A federal judge on Monday allowed gay marriage to continue in Utah, rejecting a request to put same-sex weddings on hold as the state appeals a decision that has sent couples flocking to county clerk offices for marriage licenses.
Judge Robert J. Shelby overturned Utah’s ban on same-sex marriage Friday, ruling the voter-approved measure is a violation of gay couples’ constitutional rights. The state then asked him to put a stop to the weddings, but he rejected the request.
Lawyers for the state quickly filed a request with the 10th U.S. Circuit Court of Appeals to put gay marriage on hold.
More than 200 gay couples have obtained marriage licenses since Friday in Utah’s most populous county. On Monday, an estimated 100 licenses were issued in other counties, while some clerks shut their doors as they awaited Shelby’s decision.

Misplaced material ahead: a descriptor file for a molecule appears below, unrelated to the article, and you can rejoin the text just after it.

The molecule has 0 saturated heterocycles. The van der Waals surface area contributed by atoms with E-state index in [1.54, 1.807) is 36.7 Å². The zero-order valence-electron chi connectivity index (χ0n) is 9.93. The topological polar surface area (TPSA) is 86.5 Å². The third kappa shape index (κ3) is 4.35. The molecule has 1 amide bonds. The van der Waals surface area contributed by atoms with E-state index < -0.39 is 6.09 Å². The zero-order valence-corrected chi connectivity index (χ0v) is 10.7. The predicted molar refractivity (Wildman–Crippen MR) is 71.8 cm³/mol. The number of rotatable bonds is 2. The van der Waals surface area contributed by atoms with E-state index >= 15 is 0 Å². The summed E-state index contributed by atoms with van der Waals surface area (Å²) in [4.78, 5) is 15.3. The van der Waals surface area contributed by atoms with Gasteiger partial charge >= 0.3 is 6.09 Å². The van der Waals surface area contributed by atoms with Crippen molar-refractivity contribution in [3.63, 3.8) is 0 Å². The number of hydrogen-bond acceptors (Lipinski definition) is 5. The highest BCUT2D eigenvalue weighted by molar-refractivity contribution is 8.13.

Couples began lining up Sunday night at the Salt Lake County clerk’s office as they hoped to get licenses amid the uncertainty of the pending ruling. They anxiously eyed their cellphones for news on the decision, and a loud cheer erupted once word spread that Shelby wouldn’t be blocking weddings.
Shelby’s decision to overturn Utah’s same-sex marriage ban has drawn attention given the state’s long-standing opposition to gay marriage and its position as headquarters for the Mormon church. The gay weddings in Salt Lake City were taking place about 3 miles from church headquarters.
For now, a state considered one of the nation’s most conservative has become the 18th to allow same-sex couples to legally wed, joining the likes of California and New York.